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Playing God? Towards machines that deny their maker


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Title Playing God? Towards machines that deny their maker
Author Picard, Rosalind
License CC Attribution - NonCommercial - NoDerivatives 2.5 Switzerland:
You are free to use, copy, distribute and transmit the work or content in unchanged form for any legal and non-commercial purpose as long as the work is attributed to the author in the manner specified by the author or licensor.
DOI 10.5446/36611
Publisher Eidgenössische Technische Hochschule (ETH) Zürich
Release Date 2016
Language English

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Subject Area Engineering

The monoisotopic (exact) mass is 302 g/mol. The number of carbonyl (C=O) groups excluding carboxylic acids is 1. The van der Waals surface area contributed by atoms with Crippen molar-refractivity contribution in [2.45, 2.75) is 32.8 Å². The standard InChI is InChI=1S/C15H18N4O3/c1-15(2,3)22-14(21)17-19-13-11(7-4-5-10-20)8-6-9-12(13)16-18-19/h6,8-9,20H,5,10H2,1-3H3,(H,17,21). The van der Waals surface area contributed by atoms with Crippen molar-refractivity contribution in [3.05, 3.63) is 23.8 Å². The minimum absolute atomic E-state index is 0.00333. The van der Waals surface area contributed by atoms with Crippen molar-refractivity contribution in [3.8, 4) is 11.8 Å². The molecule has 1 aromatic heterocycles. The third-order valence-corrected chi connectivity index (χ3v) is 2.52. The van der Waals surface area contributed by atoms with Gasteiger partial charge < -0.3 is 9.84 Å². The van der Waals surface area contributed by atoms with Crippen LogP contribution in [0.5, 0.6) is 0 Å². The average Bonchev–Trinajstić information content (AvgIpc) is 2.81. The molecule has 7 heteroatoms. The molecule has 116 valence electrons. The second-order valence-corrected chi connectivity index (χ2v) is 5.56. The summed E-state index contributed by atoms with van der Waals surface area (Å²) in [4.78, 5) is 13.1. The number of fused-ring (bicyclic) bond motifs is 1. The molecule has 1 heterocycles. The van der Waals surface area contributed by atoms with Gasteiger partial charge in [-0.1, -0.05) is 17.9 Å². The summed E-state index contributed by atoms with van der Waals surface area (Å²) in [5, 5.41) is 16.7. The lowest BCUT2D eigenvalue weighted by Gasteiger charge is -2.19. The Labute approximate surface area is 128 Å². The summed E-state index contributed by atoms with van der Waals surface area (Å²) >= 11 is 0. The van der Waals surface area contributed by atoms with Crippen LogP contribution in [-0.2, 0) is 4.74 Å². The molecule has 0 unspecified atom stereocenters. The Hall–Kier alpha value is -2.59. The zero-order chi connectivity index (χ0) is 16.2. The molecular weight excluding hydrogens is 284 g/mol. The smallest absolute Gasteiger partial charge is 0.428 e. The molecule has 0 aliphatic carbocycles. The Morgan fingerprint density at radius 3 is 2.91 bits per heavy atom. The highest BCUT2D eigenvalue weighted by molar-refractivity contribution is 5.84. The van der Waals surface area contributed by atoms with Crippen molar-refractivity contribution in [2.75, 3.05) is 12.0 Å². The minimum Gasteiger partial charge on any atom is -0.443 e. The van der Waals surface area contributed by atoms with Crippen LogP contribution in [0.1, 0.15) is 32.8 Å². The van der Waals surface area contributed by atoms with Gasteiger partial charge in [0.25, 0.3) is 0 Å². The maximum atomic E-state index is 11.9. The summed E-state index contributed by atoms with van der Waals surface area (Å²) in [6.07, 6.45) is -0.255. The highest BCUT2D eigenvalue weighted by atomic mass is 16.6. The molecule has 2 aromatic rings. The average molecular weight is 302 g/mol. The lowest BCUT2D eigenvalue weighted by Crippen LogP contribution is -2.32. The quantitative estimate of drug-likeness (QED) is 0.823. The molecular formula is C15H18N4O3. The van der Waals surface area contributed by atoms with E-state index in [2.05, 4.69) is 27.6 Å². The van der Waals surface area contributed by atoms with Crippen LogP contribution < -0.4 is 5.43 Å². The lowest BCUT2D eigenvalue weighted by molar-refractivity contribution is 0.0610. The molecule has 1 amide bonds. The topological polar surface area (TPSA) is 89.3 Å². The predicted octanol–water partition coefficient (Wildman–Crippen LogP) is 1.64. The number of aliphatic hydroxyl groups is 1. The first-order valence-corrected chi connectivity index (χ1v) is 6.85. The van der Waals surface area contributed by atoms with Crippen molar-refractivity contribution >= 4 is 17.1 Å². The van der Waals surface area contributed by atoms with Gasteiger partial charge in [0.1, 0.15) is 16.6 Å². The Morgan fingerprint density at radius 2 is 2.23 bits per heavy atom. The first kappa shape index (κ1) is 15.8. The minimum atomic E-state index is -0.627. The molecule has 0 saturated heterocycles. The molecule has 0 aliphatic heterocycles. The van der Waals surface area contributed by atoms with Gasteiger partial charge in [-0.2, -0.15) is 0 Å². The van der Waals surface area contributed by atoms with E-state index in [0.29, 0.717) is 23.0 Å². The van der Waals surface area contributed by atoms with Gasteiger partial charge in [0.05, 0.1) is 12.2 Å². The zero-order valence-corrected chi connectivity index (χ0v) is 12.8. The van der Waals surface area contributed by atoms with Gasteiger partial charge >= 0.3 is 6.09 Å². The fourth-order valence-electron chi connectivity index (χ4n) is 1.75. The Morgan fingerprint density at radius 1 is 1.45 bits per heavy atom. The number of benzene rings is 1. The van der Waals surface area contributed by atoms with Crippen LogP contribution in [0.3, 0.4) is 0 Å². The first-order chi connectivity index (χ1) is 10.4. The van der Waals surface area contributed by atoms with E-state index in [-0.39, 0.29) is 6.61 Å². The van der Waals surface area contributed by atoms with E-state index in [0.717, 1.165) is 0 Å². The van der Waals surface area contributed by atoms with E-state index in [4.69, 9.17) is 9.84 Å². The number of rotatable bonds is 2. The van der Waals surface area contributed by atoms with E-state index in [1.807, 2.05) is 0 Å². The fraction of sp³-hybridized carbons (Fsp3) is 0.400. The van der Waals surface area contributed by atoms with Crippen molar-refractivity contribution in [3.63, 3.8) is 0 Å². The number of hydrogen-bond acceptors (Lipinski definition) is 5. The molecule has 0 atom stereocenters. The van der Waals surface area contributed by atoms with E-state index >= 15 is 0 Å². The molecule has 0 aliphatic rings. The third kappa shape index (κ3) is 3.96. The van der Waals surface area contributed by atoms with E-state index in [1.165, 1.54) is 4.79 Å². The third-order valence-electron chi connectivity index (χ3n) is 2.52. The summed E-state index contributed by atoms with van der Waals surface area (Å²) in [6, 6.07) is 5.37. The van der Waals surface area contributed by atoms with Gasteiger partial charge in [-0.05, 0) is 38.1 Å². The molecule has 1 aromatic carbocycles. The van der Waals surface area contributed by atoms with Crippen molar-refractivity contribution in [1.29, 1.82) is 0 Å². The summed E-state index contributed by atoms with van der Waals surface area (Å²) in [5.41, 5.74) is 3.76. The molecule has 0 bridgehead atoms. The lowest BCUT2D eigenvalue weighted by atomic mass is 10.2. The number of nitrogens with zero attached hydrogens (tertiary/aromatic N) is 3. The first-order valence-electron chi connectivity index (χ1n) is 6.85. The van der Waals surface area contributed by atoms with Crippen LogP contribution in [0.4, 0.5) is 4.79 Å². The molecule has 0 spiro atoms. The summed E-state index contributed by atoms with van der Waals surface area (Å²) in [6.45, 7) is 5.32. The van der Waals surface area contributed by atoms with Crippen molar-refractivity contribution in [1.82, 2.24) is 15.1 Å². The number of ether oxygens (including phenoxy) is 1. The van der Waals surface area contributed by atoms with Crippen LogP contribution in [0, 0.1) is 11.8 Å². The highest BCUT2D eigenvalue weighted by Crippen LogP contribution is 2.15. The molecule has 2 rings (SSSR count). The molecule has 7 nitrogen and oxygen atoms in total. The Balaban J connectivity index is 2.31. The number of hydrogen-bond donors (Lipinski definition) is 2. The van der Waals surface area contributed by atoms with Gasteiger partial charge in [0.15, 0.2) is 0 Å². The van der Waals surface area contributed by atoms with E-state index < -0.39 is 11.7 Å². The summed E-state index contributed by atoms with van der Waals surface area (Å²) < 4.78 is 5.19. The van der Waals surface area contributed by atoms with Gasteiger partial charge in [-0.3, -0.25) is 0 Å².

Abstract Today, technology is acquiring the capability to sense and respond skilfully to human emotion, and in some cases to act as if it has emotional processes that make it more intelligent. What is driving this progress? I‘ll give examples of the potential for good with this technology in helping people with autism, epilepsy, and mental health challenges such as anxiety and depression. However, the possibilities are much larger: Affect sensing is being used to make ads less boring, and to sell more products. Social robots will need emotional intelligence, in order to not annoy us. Some organizations want to sense human emotion without people knowing or consenting, for example, to detect terrorists in public settings. A few scientists want to build computers that are vastly superior to humans, capable of powers beyond reproducing their own kind. What do we want to see built? And, how might we make sure that new affective technologies make human lives better?


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